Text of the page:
Campanula rotundifolia (harebells or bluebells of Scotland) are a beautiful bellflower, with a delicate look, but a hardy nature. These hardy perennials return reliably after a cold winter, and show some of the earliest foliage in my spring garden. The flowers are some of the last ones blooming in fall. You can see C. rotundifolia still in flower in the garden after a fall snowstorm in this article.
The multitude of little purple blue bells hanging from the stalks of Campanula rotundifolia are especially pretty. These bellflowers start blooming at the beginning of summer in my garden, and continue well after the first frosts. The harebell flower stalks are very thin, and in the shade they will lean a bit. In a sunnier garden area they are upright. They produce more flowers in a sunny location, but do well in part shade, and I even have some flowering in medium shade.
Here are some Campanula rotundifolia in one of the shadier locations. This photo reminds me of how harebells often looks in the wild. They have a looser structure in this lower light, and the flowers are leaning a bit on the yew. The plants have a central cluster of low leaves (basal leaves) that are somewhat rounded with a scalloped edge, while the slender flower stalks have small, long, thin leaves. My plants are about 45 cm (18 in) tall, to the tips of the tallest flowers.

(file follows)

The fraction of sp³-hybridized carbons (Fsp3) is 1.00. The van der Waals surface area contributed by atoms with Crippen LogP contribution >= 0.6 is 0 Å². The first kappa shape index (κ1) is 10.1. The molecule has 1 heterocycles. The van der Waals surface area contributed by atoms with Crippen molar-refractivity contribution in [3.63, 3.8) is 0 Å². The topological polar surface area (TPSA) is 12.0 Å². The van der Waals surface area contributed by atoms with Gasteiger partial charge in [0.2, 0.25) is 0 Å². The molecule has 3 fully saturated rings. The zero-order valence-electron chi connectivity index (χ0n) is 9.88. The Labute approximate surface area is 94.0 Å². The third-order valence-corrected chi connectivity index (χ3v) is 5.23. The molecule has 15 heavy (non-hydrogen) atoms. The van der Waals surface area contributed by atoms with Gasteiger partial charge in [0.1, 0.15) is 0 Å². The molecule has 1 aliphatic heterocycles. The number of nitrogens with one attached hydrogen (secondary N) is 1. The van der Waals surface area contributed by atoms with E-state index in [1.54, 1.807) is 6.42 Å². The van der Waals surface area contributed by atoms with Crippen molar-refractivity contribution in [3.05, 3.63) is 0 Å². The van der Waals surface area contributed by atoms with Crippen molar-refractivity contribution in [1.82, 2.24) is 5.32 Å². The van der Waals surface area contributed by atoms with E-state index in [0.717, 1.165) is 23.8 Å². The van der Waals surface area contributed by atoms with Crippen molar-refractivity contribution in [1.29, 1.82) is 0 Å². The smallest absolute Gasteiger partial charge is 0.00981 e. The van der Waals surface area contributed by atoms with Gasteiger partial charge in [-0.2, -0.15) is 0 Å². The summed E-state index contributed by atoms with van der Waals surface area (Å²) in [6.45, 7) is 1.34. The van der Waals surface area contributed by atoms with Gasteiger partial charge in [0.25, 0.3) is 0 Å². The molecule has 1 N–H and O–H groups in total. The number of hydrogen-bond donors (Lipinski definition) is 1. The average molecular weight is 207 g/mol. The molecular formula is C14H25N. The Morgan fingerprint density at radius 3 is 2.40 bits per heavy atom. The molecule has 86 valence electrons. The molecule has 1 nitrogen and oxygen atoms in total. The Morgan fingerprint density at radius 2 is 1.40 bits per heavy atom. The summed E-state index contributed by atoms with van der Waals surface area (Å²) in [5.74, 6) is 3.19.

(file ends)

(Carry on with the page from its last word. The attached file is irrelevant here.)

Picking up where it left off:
Harebells pair up well with many other garden perennials. They look great with other blue and white bellflowers. I have some with a group of white C. carpatica and a group of blue C. carpatica. I also have some next to some Brunnera, and they weave between the Brunnera and yew. Because the basal foliage is so short, and the flower stalks are so thin, they seem to fit into whatever space you give them in the garden.
This bellflower is like a taller version of Campanula cochlearifoliaa. Campanula rotundifolia is one of my favourites in the garden, for its hardiness, long bloom time, sweet little bells, and simple beauty.